A new state audit out Wednesday finds that Hawaii’s Public Utilities Commission generally lacks the proper tools and guidance for its staff to keep up with its heavy caseload.
Further, the PUC still has trouble with long-term planning as its “policy and big-picture matters” often get pushed aside so the group’s limited staff can work instead to resolve the hundreds of electricity-, gas-, telecommunications- and sewage-related cases that land there each year, the state auditor’s office found.
In many ways, it’s the same problem the auditor’s office found when it last examined the PUC 14 years ago.
The three-member commission “needs to step back from the grind of its day-to-day operations and plan strategically to address its critical issues,” state Auditor Les Kondo said in a statement Wednesday. “Without a clear vision and specific goals and action plans to achieve them, the PUC will trudge through its heavy workload, while staff continue to leave and the workload increases.”
Workers gather at the Waiau power plant operated by Honolulu Electric Co., which is regulated by the state’s Public Utilities Commission.
Cory Lum/Civil Beat
Kondo himself served as a PUC commissioner from 2007 to 2011. In 2017, the commission regulated nearly 1,800 entities across the state.
According to the audit, PUC staff and managers find the system used to process the commission’s hundreds of annual cases on utility rates, capital improvements, financing and other issues, as well as other internal agency operations, “unreliable,” “slow,” “difficult to use” and “obsolete.”
The PUC spent $2.8 million from 2005 to August 2017 on the Document Management System, provided by the Ohio-based tech firm Dayhuff Group. The contract expires in 2019.
The audit says the PUC “has no firm plans to fix or replace this problematic system,” although PUC Chairman Randy Iwase said officials are aware of the problem and looking at what to do once the Dayhuff contract expires.
Despite what the audit described as “near-universal disdain” at the PUC for the Dayhuff system, Iwase said Wednesday that he could not confirm whether the PUC would replace it until that assessment is done. The commission plans to eventually issue a “request for information” to see how much its future document-management needs would cost.
The audit also found rampant turnover at the PUC, where 45 of 56 employees at the time the report was done had been working at the commission for five years or less. The commission, it said, is failing to retain institutional knowledge on work that can be significant and complicated.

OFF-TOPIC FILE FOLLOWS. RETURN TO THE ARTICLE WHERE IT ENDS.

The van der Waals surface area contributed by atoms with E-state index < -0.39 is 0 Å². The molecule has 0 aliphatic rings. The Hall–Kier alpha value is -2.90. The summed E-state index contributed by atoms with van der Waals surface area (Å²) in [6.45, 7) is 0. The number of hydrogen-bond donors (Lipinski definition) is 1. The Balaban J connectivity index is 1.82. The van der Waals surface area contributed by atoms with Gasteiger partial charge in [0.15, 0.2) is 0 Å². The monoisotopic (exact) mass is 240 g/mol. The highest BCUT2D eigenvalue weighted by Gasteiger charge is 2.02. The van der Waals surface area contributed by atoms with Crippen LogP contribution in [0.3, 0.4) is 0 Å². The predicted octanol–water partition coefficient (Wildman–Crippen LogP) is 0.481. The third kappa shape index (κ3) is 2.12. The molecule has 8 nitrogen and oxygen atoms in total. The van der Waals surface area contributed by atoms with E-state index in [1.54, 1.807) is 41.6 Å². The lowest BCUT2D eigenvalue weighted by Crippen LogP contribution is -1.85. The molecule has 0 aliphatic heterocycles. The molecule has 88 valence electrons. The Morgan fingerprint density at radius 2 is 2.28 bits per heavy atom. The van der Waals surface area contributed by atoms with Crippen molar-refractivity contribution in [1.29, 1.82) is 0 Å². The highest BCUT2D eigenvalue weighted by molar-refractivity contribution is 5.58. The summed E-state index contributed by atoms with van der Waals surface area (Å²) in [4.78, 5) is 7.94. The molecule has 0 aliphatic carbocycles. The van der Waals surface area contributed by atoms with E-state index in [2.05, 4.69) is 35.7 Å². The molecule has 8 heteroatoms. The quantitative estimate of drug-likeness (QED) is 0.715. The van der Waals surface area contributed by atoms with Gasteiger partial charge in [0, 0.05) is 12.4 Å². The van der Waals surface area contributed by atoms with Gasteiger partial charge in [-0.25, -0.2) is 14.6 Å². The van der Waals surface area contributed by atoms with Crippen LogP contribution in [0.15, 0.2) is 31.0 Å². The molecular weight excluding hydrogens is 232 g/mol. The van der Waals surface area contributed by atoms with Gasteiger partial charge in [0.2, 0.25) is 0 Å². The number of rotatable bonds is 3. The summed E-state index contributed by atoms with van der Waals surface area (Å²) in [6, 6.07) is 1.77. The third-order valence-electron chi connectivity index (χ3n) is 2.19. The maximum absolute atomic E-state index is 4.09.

More, the commission lacks a clear, documented procedure for this mostly new staff to handle and process all the cases that come in, including their testimonies, briefs, decisions and other elements, the audit found.
The report recommends that the commission better articulate and keep track of its long-term objective, including its role in the state’s goal of relying entirely on renewable energy by 2045. It also calls on the PUC to establish policies on how it handles its dockets, and to fix its information-technology woes as soon as possible.
“We agree that there’s always need to improve strategic planning, and we will do so,” Iwase said Wednesday. The audit’s recommendations to improve that, as well as its information technology, are “not unreasonable” and “we intend to take those … very seriously,” he said.
Randy Iwase chairs the Hawaii Public Utilities Commission.
Cory Lum/Civil Beat
Iwase added, however, that the commission only had 34 staff members when he joined in 2015, including clerical employees, and that his top priority has been to boost the commission’s total staff. It now has 58 staff members, including a doubling of its attorneys from five to 10, he said.
For the first time in three years, the PUC is reviewing proposed rate changes for Hawaiian Electric Co., Maui Electric and Hawaiian Electric Light Co. on the Big Island, plus rate changes for the inter-island cargo carrier Young Brothers and various water rate changes, Iwase said.
In recent years the PUC also had to focus much of its attention on the proposed $4.3 billion merger of Florida-based NextEra Energy and Hawaiian Electric — a move the commission ultimately rejected.
“In the midst of all of this, we’re going to do it,” Iwase said of the audit’s recommendations. “It’s just when you ask me why did it take us this long, it’s not that we didn’t care and we didn’t do it. We were just blasted with all of these cases.”
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Here’s the full audit:
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